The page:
Women’s action sport has grown alongside FISE through the years. Huge thanks must go to the role played by Precy Verdier, Women’s Roller athlete and advocate, as she inspires girls to take to the ramp.
There’s still a long way to go, but Precy has been instrumental in getting women’s categories included across sporting events. She’s come a long way since competing with the boys – and here she shares part of her skating journey.
How did you get into Roller?
It’s a funny story! I was in McDonalds in a city called Orange, and there was a skatepark nearby. A mum came into McDonalds and she was so happy and proud because her daughter had skated the ramp. I was curious, so I went to watch her skate. There was the ramp and lots of bladers practising (Jules Pigerol, Mathieu Bonnal, etc.). It was so cool and amazing – I thought how courageous the woman’s daughter was, and I wanted to be like her and skate with those cool guys!
When did you start skating?
I started blading when I was 16/17 – very late, because blading was not really in my social culture. It was very hard to start in a sport with a lot of boys; my mum and people around me didn’t see it as a good thing for a woman to do.
At the beginning, I went secretly! Because we were a family of six children, my mum wanted me to stay home to care for the house. I had to blackmail my mum into letting me ride!
When I got my bachelor’s degree, I had the opportunity to leave home because it wasn’t possible for me to stay any longer. I told myself, I love blading. Being alone is the price to pay.In fact, blading saved me.
I chose to compete at Montpellier. I was in love with this FISE event since I’d discovered it through my friend, Medhi Demonski.
Before women’s categories, how did you compete?
When I started competition there weren’t many girls, but one of them was Aurore Costabile who was very motivated and tried to push for women’s competitions. I met other girls, too, when I competed internationally. Sometimes I competed with boys because there weren’t enough girls. It didn’t disturb me too much, although I felt bad that a girl’s level was always compared to a boy’s.
When there were enough girls to make their own category, we were not all recognised by the industry and event organisers. It was like we had to have double the skill to be recognised – be better and be pretty at the same time… it was ridiculous!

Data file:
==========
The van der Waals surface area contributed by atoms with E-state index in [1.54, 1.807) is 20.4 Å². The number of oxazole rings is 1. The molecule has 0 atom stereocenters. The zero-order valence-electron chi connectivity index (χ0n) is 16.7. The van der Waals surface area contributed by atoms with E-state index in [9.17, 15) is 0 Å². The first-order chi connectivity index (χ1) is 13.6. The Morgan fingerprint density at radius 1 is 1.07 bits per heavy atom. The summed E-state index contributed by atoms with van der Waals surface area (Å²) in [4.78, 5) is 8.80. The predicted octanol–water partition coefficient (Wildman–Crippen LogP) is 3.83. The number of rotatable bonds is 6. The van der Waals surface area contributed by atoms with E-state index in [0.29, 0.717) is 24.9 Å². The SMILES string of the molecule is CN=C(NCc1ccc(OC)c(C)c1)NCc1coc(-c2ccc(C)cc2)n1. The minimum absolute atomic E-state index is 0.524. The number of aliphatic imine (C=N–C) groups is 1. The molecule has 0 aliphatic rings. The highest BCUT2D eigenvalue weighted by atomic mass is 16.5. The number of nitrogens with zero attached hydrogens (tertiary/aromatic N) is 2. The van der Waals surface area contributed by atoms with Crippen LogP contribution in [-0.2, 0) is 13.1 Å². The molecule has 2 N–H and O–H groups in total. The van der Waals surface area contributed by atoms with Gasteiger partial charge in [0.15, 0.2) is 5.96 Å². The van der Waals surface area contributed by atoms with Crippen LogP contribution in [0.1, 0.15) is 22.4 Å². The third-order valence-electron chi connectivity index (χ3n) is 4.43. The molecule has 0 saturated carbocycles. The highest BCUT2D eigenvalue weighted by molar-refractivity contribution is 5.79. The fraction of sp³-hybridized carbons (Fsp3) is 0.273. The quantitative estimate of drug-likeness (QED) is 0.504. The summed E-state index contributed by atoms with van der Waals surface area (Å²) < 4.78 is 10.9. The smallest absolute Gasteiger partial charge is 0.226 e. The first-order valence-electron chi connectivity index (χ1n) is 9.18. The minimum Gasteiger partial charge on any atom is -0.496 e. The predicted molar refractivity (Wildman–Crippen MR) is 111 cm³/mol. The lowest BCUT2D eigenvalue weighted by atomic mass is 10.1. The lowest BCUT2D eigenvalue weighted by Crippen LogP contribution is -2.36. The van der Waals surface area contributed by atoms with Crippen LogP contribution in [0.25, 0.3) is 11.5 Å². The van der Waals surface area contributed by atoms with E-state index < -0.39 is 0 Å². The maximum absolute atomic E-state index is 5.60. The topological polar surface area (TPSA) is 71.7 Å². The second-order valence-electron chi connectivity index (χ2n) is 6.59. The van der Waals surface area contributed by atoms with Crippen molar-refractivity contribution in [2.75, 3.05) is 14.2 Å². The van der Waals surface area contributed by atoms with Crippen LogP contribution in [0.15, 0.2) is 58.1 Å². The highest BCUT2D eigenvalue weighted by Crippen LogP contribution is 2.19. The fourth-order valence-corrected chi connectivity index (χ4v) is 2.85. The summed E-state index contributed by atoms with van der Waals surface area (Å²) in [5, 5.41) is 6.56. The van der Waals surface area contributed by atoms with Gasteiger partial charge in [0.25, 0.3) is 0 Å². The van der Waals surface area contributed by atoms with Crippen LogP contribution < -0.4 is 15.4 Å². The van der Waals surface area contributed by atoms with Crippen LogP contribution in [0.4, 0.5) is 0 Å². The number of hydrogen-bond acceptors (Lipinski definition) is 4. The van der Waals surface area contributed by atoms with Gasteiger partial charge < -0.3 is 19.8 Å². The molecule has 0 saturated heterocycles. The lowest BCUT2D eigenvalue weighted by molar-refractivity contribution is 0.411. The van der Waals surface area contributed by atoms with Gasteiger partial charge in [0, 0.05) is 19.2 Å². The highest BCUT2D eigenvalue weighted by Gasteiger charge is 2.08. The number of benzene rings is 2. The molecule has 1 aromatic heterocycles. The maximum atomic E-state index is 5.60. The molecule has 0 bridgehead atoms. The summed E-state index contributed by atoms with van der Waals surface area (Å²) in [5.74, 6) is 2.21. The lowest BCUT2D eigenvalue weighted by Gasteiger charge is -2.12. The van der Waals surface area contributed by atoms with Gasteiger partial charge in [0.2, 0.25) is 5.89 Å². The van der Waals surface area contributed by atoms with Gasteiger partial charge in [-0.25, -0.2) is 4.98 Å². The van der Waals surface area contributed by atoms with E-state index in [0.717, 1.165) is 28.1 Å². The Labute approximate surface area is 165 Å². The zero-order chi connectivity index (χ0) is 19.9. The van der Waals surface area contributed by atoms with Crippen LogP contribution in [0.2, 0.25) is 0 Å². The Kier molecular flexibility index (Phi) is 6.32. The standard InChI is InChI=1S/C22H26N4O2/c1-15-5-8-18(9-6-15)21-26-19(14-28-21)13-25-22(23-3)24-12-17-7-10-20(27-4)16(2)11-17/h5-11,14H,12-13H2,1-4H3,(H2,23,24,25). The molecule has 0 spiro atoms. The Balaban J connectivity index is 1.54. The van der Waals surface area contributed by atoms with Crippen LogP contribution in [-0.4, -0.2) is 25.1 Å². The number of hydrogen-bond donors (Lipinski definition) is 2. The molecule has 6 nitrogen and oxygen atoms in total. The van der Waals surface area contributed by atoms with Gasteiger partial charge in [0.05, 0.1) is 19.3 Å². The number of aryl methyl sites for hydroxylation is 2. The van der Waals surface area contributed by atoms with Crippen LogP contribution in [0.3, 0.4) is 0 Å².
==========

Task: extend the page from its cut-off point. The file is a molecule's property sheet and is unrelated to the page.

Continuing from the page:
What was it like competing at FISE then (in the men’s category)?
When I started competing at FISE, there was no official women’s category – it was just a group of friends who asked to be together because they felt comfortable.
I remember the first time I finished third. I was very proud of myself: not only was I female, I happened to be injured too. But there was no podium, no medal… and that was hard to accept.
Thanks to Aurore, we started to come together in FISE. If I was in a group with another girl, I noticed I had more motivation and some people were more supportive. I thought, Every girl deserves this respect and recognition.
It’s funny, because this year I was competing with other Pro girls and I felt very old! I want to enjoy this time, so I asked to compete in two categories – Girl Pro and Veteran Boy!
How has women’s sport progressed since you started competing?
Women’s sport has progressed a lot. Now the girls can compete at high levels like the boys, and they are recognised by the industry, event organisers and the official council in France.
But I can tell you that we need more action to progress and develop action sports for women. Nevertheless, there are now two categories – amateur and professional – in the National French Championships. I developed a label Girls Welcome, for invited organisations to think about. Locally, we continue to promote the sport for girlsas it’s so important for future generations.
I think we have to work on the general mindset!
How has FISE helped women progress in action sports?
During my master’s studies in 2012, I spoke with FISE about opening up all categories in all disciplines. The project was to try and attract girls and promote them as athletes who were respected in the media – we wanted to get them good hours, good prize money, and some sponsorship.
FISE welcomed me and for the first time an official BMX category with a focus on women in media was launched. I really appreciated it; I believe this sport needs to support girls on video and elsewhere – as speakers, judges, and athletes.
FISE has helped a lot in promoting the image of women by creating opportunities to showcase them in action sport. This must be developed further – it doesn’t happen by magic! Women must be involved in promoting their passion, not just rely on the organisation. You can’t complain if you don’t act.
Do you have any advice for other women athletes?
My advice is to continue to ride with passion! It doesn’t matter what gender you are. Keep your sport alive by developing and sharing it with the younger generation.
Push yourselves in your sport, not only as an athlete. Get involved in the media: be represented as you deserve! Like I say all the time to my crew, “You are Supergirls!”
What do you think is the future of women’s sport?
I think the future of women’s sport will see a change in its image, in a different way to men’s. All sports are at a different stage of development – Skate and BMX are now part of the Olympics and women are included!
We have to continue to develop other women’s action sports together. Every single athlete, whatever their level, needs to be supported and respected in what they do and what they share. There are still those who think women have to be beautiful as well as the best , but I think we have a role that’s underestimated.
Check out Precy on Instagramfor more insight into the life of an Action Sport Ambassador !